Table of Contents Author Guidelines Submit a Manuscript
Oxidative Medicine and Cellular Longevity
Volume 2017 (2017), Article ID 9515809, 22 pages
https://doi.org/10.1155/2017/9515809
Research Article

Low-Dose Ionizing Radiation Affects Mesenchymal Stem Cells via Extracellular Oxidized Cell-Free DNA: A Possible Mediator of Bystander Effect and Adaptive Response

1Research Centre for Medical Genetics (RCMG), Moscow 115478, Russia
2V. A. Negovsky Research Institute of General Reanimatology, Moscow 107031, Russia
3Bach Institute of Biochemistry and Russian Academy of Sciences, 33 Leninskii Ave., Moscow 119071, Russia
4N. I. Pirogov Russian National Research Medical University, Moscow 117997, Russia

Correspondence should be addressed to V. A. Sergeeva; moc.liamg@enalpehtycart

Received 20 January 2017; Revised 17 April 2017; Accepted 18 May 2017; Published 22 August 2017

Academic Editor: Magdalena Skonieczna

Copyright © 2017 V. A. Sergeeva et al. This is an open access article distributed under the Creative Commons Attribution License, which permits unrestricted use, distribution, and reproduction in any medium, provided the original work is properly cited.

Linked References

  1. M. Hauptmann, S. Haghdoost, M. Gomolka et al., “Differential response and priming dose effect on the proteome of human fibroblast and stem cells induced by exposure to low doses of ionizing radiation,” Radiation Research, vol. 185, no. 3, pp. 299–312, 2016. View at Publisher · View at Google Scholar · View at Scopus
  2. M. Sokolov and R. Neumann, “Global gene expression alterations as a crucial constituent of human cell response to low doses of ionizing radiation exposure,” International Journal of Molecular Sciences, vol. 17, no. 1, 2015. View at Publisher · View at Google Scholar · View at Scopus
  3. M. Tubiana, L. E. Feinendegen, C. Yang, and J. M. Kaminski, “The linear no-threshold relationship is inconsistent with radiation biologic and experimental data,” Radiology, vol. 251, pp. 13–22, 2009. View at Publisher · View at Google Scholar · View at Scopus
  4. Z. Tao, Y. Zha, S. Akiba et al., “Cancer mortality in the high background radiation areas of Yangjiang, China during the period between 1979 and 1995,” Journal of Radiation Research, vol. 41, pp. 31–41, 2000. View at Publisher · View at Google Scholar
  5. G. Jaikrishan, K. R. Sudheer, V. J. Andrews et al., “Study of stillbirth and major congenital anomaly among newborns in the high-level natural radiation areas of Kerala, India,” Journal of Community Genetics, vol. 4, pp. 21–31, 2013. View at Publisher · View at Google Scholar · View at Scopus
  6. M. S. Pearce, J. A. Salotti, M. P. Little et al., “Radiation exposure from CT scans in childhood and subsequent risk of leukaemia and brain tumours: a retrospective cohort study,” Lancet, vol. 380, pp. 499–505, 2012. View at Publisher · View at Google Scholar · View at Scopus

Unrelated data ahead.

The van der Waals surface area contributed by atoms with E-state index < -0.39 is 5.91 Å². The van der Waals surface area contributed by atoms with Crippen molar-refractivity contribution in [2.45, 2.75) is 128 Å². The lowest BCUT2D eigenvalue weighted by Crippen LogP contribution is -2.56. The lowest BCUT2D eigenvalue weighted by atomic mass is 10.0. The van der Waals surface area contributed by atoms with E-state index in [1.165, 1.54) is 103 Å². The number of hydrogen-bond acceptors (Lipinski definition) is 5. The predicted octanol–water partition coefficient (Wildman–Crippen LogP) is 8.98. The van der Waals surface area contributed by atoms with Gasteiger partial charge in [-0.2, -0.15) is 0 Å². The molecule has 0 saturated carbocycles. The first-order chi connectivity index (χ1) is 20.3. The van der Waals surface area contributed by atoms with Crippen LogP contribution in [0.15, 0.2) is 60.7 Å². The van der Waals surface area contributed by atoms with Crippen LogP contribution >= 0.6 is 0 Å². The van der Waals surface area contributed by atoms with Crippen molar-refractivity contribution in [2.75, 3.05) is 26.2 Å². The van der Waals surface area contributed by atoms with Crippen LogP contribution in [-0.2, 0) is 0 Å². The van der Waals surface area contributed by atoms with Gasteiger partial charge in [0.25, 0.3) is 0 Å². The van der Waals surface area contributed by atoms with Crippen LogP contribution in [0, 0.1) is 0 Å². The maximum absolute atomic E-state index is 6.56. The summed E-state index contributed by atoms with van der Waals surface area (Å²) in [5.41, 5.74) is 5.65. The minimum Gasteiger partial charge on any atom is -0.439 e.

7. J. E. Cleaver, “Biology and genetics in the biological effects of ionizing radiation (BEIR VII) report,” Health Physics, vol. 89, pp. S32–S32, 2005. View at Google Scholar
  8. M. Tubiana, A. Aurengo, D. Averbeck, and R. Masse, “Recent reports on the effect of low doses of ionizing radiation and its dose-effect relationship,” Radiation and Environmental Biophysics, vol. 44, pp. 245–251, 2006. View at Publisher · View at Google Scholar · View at Scopus
  9. P. Kundrát and W. Friedland, “Non-linear response of cells to signals leads to revised characteristics of bystander effects inferred from their modelling,” International Journal of Radiation Biology, vol. 88, no. 10, pp. 743–750, 2012. View at Publisher · View at Google Scholar · View at Scopus
  10. H. Matsumoto, A. Takahashi, and T. Ohnishi, “Radiation-induced adaptive responses and bystander effects,” Uchu Seibutsu Kagaku, vol. 18, no. 4, pp. 247–254, 2004. View at Google Scholar
  11. C. Mothersill and C. Seymour, “Radiation-induced bystander effects and adaptive responses—the yin and yang of low dose radiobiology?” Mutation Research, vol. 568, no. 1, pp. 121–128, 2004. View at Publisher · View at Google Scholar · View at Scopus
  12. F. Ballarini, M. Biaggi, A. Ottolenghi, and O. Sapora, “Cellular communication and bystander effects: a critical review for modelling low-dose radiation action,” Mutation Research, vol. 501, no. 1-2, pp. 1–12, 2002. View at Publisher · View at Google Scholar · View at Scopus
  13. A. V. Ermakov, M. S. Konkova, S. V. Kostyuk, V. L. Izevskaya, A. Baranova, and N. N. Veiko, “Oxidized extracellular DNA as a stress signal in human cells,” Oxidative Medicine and Cellular Longevity, vol. 2013, Article ID 649747, 12 pages, 2013. View at Publisher · View at Google Scholar · View at Scopus